Fungal diseases of crops are widespread and cause about 20 percent of crop losses worldwide. Climate change and monocultures further promote the spread of fungal diseases. Until now, mainly chemicals are used to protect plants against phytopathogenic fungi which however leads to pesticide accumulation in soil, groundwater, plant foods and consequently, also in humans and animals. Pesticide residues pose a constant invisible threat to human health, particularly through hormone-like substances that can impair fertility and increase cancer risks.
Compatible pesticide alternative
The RiboZid project aims to develop an alternative to pesticides known to be harmful to health and the environment and to create a solution that is compatible and sustainable for human beings and the environment, while at the same time, food supply and health of the world's growing population is ensured.
The RiboZid approach is based on the hypothesis that plant-damaging fungi can be effectively controlled by incorporating an mRNA as a biobased plant protection agent. The objective is therefore to develop an mRNA, whose protein product selectively combats the fungus but does not affect the plant. Taken up by the fungal cell, the mRNA information is translated into a protein that has a lethal effect on the fungus but does not affect plants, humans and animals. Like the human cell with corona mRNA vaccine, the fungal cell itself forms the protein product after absorbing the mRNA, which in this case, however, leads to the death of the plant pest.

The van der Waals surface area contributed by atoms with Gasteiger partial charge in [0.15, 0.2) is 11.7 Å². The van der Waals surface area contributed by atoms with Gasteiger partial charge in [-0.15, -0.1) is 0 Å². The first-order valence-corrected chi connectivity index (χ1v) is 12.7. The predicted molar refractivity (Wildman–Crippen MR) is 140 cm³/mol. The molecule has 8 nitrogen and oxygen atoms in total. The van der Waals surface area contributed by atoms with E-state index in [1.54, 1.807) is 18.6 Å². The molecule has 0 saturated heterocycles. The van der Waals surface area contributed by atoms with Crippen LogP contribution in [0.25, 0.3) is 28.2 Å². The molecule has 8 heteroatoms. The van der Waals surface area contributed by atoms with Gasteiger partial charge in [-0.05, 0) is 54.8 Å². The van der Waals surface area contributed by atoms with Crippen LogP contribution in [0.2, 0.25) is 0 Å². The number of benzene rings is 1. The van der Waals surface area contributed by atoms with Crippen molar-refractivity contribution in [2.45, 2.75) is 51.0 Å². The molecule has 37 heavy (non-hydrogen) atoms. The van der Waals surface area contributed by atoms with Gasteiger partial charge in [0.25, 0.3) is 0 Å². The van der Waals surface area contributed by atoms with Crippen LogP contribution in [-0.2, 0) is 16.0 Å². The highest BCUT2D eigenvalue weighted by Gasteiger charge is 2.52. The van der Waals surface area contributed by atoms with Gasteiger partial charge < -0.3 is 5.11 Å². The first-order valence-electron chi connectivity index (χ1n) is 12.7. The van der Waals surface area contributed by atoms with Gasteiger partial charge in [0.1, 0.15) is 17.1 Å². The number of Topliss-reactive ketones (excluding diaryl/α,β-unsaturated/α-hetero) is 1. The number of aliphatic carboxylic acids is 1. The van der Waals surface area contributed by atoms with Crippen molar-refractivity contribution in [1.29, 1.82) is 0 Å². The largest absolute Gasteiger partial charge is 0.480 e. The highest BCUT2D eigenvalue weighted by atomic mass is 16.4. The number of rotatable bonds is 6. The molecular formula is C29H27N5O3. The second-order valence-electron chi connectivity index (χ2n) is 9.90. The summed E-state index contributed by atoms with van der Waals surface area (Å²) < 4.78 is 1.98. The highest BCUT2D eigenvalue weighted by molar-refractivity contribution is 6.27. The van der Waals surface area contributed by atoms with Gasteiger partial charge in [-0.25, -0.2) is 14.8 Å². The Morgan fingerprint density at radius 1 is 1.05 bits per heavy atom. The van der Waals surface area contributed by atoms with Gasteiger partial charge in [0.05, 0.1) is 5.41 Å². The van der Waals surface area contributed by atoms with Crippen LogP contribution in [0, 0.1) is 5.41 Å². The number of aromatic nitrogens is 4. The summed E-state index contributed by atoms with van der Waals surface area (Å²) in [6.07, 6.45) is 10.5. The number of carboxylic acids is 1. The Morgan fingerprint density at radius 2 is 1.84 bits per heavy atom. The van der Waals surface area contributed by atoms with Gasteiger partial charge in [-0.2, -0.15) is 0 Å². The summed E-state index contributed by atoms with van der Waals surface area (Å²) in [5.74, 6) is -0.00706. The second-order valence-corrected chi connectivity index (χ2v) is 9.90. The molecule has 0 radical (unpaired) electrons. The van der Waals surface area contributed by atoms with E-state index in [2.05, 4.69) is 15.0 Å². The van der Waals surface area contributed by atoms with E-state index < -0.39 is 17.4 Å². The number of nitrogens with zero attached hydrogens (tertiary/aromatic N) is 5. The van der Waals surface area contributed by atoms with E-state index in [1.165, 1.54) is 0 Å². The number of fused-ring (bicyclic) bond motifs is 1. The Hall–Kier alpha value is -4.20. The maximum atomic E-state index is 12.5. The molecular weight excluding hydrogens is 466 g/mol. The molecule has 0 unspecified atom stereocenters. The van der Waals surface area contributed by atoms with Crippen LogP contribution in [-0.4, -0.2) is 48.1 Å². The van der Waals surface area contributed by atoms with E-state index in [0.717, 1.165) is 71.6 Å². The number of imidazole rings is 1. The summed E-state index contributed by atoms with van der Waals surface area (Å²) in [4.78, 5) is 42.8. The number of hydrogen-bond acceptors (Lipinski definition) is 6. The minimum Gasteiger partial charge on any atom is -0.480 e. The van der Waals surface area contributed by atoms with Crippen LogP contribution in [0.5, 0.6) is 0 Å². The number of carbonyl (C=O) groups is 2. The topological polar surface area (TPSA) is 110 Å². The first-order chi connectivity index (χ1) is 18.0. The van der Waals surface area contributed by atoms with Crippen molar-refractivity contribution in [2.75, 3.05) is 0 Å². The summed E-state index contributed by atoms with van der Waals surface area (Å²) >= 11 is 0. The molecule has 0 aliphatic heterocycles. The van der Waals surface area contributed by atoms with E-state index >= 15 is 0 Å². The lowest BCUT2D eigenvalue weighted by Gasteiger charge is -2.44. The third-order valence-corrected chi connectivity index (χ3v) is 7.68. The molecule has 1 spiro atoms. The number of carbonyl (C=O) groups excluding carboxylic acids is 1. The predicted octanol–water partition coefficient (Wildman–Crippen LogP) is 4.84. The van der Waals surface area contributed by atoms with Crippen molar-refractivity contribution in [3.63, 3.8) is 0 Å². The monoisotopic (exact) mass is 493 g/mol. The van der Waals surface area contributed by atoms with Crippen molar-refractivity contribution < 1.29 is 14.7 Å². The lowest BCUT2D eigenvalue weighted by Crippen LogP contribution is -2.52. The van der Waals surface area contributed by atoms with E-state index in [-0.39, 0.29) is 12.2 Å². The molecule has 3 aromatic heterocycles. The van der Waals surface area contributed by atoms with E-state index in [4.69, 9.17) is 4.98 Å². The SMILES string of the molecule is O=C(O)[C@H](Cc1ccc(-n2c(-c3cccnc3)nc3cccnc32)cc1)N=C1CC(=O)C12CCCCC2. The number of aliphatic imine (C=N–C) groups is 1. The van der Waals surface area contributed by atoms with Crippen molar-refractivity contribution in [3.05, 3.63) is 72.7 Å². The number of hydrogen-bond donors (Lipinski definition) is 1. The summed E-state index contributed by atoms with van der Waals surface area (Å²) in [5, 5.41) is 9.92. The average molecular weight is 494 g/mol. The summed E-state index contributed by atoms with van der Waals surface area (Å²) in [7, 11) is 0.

Proof of concept with reporter mRNA
The ascomycete Aspergillus niger has been selected as the test organism. This mold fungus is ubiquitous in the soil and often leads to the spoilage of plants and food due to the rapid spread of airborne spores. To establish the method, a reporter mRNA is first designed that encodes the fluorescent protein mNeonGreen, a small, monomeric, yellow-green fluorescent protein that can easily be detected microscopically and spectrophotometrically. The mRNA is generated by in-vitro transcription and applied to cultures of A. niger. If translation takes place after uptake of the mRNA, the cells of A. niger glow with green-yellow color due to the produced reporter protein (Fig. left). Subsequently, the same procedure will be applied to the suicidal mRNA. If translation is successful, the fungal cell is killed by the toxic protein product (Fig. right).